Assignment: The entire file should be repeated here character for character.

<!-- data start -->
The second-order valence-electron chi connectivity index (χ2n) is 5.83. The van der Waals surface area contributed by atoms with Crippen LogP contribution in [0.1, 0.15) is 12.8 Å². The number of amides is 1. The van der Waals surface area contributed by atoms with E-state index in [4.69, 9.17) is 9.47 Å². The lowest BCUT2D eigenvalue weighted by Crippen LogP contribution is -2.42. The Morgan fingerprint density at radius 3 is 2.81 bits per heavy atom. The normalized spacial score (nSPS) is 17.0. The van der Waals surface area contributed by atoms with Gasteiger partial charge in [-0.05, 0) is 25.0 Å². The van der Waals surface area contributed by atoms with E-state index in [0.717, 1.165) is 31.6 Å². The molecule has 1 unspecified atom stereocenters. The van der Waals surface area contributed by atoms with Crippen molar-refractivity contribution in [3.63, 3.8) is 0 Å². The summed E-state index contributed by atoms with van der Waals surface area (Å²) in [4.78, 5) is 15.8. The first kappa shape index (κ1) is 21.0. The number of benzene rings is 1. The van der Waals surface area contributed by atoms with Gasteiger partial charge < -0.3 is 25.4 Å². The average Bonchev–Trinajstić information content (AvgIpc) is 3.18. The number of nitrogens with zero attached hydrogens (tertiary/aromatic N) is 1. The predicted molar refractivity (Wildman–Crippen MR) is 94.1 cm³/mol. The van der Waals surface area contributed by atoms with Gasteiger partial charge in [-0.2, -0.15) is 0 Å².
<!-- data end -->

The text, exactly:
The second-order valence-electron chi connectivity index (χ2n) is 5.83. The van der Waals surface area contributed by atoms with Crippen LogP contribution in [0.1, 0.15) is 12.8 Å². The number of amides is 1. The van der Waals surface area contributed by atoms with E-state index in [4.69, 9.17) is 9.47 Å². The lowest BCUT2D eigenvalue weighted by Crippen LogP contribution is -2.42. The Morgan fingerprint density at radius 3 is 2.81 bits per heavy atom. The normalized spacial score (nSPS) is 17.0. The van der Waals surface area contributed by atoms with Gasteiger partial charge in [-0.05, 0) is 25.0 Å². The van der Waals surface area contributed by atoms with E-state index in [0.717, 1.165) is 31.6 Å². The molecule has 1 unspecified atom stereocenters. The van der Waals surface area contributed by atoms with Crippen molar-refractivity contribution in [3.63, 3.8) is 0 Å². The summed E-state index contributed by atoms with van der Waals surface area (Å²) in [4.78, 5) is 15.8. The first kappa shape index (κ1) is 21.0. The number of benzene rings is 1. The van der Waals surface area contributed by atoms with Gasteiger partial charge < -0.3 is 25.4 Å². The average Bonchev–Trinajstić information content (AvgIpc) is 3.18. The number of nitrogens with zero attached hydrogens (tertiary/aromatic N) is 1. The predicted molar refractivity (Wildman–Crippen MR) is 94.1 cm³/mol. The van der Waals surface area contributed by atoms with Gasteiger partial charge in [-0.2, -0.15) is 0 Å².